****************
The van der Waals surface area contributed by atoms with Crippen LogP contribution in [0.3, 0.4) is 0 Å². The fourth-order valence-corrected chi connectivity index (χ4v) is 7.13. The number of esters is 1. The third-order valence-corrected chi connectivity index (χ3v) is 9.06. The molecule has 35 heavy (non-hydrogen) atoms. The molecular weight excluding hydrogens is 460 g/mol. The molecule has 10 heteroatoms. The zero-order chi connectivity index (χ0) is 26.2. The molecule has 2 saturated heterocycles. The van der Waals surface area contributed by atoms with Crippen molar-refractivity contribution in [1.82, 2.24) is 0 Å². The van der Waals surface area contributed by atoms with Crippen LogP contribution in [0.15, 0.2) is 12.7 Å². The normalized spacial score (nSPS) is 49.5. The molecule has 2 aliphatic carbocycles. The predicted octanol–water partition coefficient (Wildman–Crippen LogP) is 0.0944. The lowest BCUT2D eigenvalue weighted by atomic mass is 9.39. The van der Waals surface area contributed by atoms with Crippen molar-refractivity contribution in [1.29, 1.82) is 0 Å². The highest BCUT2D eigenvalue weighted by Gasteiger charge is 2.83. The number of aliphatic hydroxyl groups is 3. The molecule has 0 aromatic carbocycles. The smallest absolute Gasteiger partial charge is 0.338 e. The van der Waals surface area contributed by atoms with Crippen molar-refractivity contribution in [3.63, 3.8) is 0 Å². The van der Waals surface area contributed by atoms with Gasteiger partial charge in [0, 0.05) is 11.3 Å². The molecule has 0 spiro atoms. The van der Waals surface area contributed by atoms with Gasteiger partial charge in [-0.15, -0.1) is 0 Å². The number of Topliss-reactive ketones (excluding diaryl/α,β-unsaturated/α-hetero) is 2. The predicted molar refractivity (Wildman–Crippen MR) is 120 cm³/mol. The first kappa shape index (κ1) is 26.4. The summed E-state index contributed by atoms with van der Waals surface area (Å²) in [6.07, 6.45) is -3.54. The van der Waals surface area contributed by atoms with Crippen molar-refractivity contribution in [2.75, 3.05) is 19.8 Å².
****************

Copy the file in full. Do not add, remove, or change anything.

The van der Waals surface area contributed by atoms with Crippen LogP contribution in [0.3, 0.4) is 0 Å². The fourth-order valence-corrected chi connectivity index (χ4v) is 7.13. The number of esters is 1. The third-order valence-corrected chi connectivity index (χ3v) is 9.06. The molecule has 35 heavy (non-hydrogen) atoms. The molecular weight excluding hydrogens is 460 g/mol. The molecule has 10 heteroatoms. The zero-order chi connectivity index (χ0) is 26.2. The molecule has 2 saturated heterocycles. The van der Waals surface area contributed by atoms with Crippen molar-refractivity contribution in [1.82, 2.24) is 0 Å². The van der Waals surface area contributed by atoms with Crippen LogP contribution in [0.15, 0.2) is 12.7 Å². The normalized spacial score (nSPS) is 49.5. The molecule has 2 aliphatic carbocycles. The predicted octanol–water partition coefficient (Wildman–Crippen LogP) is 0.0944. The lowest BCUT2D eigenvalue weighted by atomic mass is 9.39. The van der Waals surface area contributed by atoms with Crippen molar-refractivity contribution in [1.29, 1.82) is 0 Å². The highest BCUT2D eigenvalue weighted by Gasteiger charge is 2.83. The number of aliphatic hydroxyl groups is 3. The molecule has 0 aromatic carbocycles. The smallest absolute Gasteiger partial charge is 0.338 e. The van der Waals surface area contributed by atoms with Crippen molar-refractivity contribution in [3.63, 3.8) is 0 Å². The van der Waals surface area contributed by atoms with Gasteiger partial charge in [0, 0.05) is 11.3 Å². The molecule has 0 spiro atoms. The van der Waals surface area contributed by atoms with Gasteiger partial charge in [-0.15, -0.1) is 0 Å². The number of Topliss-reactive ketones (excluding diaryl/α,β-unsaturated/α-hetero) is 2. The predicted molar refractivity (Wildman–Crippen MR) is 120 cm³/mol. The first kappa shape index (κ1) is 26.4. The summed E-state index contributed by atoms with van der Waals surface area (Å²) in [6.07, 6.45) is -3.54. The van der Waals surface area contributed by atoms with Crippen molar-refractivity contribution in [2.75, 3.05) is 19.8 Å².